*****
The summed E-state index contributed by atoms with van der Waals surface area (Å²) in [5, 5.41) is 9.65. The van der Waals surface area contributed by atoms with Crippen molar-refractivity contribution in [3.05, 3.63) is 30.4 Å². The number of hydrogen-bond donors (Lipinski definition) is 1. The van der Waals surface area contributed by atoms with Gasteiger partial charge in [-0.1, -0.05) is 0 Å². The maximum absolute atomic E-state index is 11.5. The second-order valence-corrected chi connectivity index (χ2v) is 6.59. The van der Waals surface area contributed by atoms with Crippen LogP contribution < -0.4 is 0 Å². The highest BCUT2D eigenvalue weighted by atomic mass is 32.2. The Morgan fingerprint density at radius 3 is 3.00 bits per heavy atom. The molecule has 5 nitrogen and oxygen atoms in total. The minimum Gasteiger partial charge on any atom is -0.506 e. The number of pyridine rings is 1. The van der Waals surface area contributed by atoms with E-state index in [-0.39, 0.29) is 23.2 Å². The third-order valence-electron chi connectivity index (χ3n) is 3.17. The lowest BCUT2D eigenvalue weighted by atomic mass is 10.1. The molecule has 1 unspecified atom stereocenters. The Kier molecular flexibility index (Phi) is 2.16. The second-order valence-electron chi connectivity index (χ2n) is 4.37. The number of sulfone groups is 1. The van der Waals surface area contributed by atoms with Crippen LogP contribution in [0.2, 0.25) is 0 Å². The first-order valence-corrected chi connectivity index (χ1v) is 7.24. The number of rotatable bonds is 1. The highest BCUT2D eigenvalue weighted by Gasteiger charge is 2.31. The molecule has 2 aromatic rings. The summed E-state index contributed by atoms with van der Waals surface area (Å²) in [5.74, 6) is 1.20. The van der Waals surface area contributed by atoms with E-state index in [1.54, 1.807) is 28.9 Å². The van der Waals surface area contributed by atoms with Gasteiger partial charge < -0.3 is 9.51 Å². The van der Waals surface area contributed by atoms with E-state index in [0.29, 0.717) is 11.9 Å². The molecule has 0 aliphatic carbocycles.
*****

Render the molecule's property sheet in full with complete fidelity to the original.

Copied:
The summed E-state index contributed by atoms with van der Waals surface area (Å²) in [5, 5.41) is 9.65. The van der Waals surface area contributed by atoms with Crippen molar-refractivity contribution in [3.05, 3.63) is 30.4 Å². The number of hydrogen-bond donors (Lipinski definition) is 1. The van der Waals surface area contributed by atoms with Gasteiger partial charge in [-0.1, -0.05) is 0 Å². The maximum absolute atomic E-state index is 11.5. The second-order valence-corrected chi connectivity index (χ2v) is 6.59. The van der Waals surface area contributed by atoms with Crippen LogP contribution < -0.4 is 0 Å². The highest BCUT2D eigenvalue weighted by atomic mass is 32.2. The Morgan fingerprint density at radius 3 is 3.00 bits per heavy atom. The molecule has 5 nitrogen and oxygen atoms in total. The minimum Gasteiger partial charge on any atom is -0.506 e. The number of pyridine rings is 1. The van der Waals surface area contributed by atoms with E-state index in [-0.39, 0.29) is 23.2 Å². The third-order valence-electron chi connectivity index (χ3n) is 3.17. The lowest BCUT2D eigenvalue weighted by atomic mass is 10.1. The molecule has 1 unspecified atom stereocenters. The Kier molecular flexibility index (Phi) is 2.16. The second-order valence-electron chi connectivity index (χ2n) is 4.37. The number of sulfone groups is 1. The van der Waals surface area contributed by atoms with Crippen LogP contribution in [0.2, 0.25) is 0 Å². The first-order valence-corrected chi connectivity index (χ1v) is 7.24. The number of rotatable bonds is 1. The highest BCUT2D eigenvalue weighted by Gasteiger charge is 2.31. The molecule has 2 aromatic rings. The summed E-state index contributed by atoms with van der Waals surface area (Å²) in [5.74, 6) is 1.20. The van der Waals surface area contributed by atoms with E-state index in [1.54, 1.807) is 28.9 Å². The van der Waals surface area contributed by atoms with Gasteiger partial charge < -0.3 is 9.51 Å². The van der Waals surface area contributed by atoms with E-state index in [0.29, 0.717) is 11.9 Å². The molecule has 0 aliphatic carbocycles.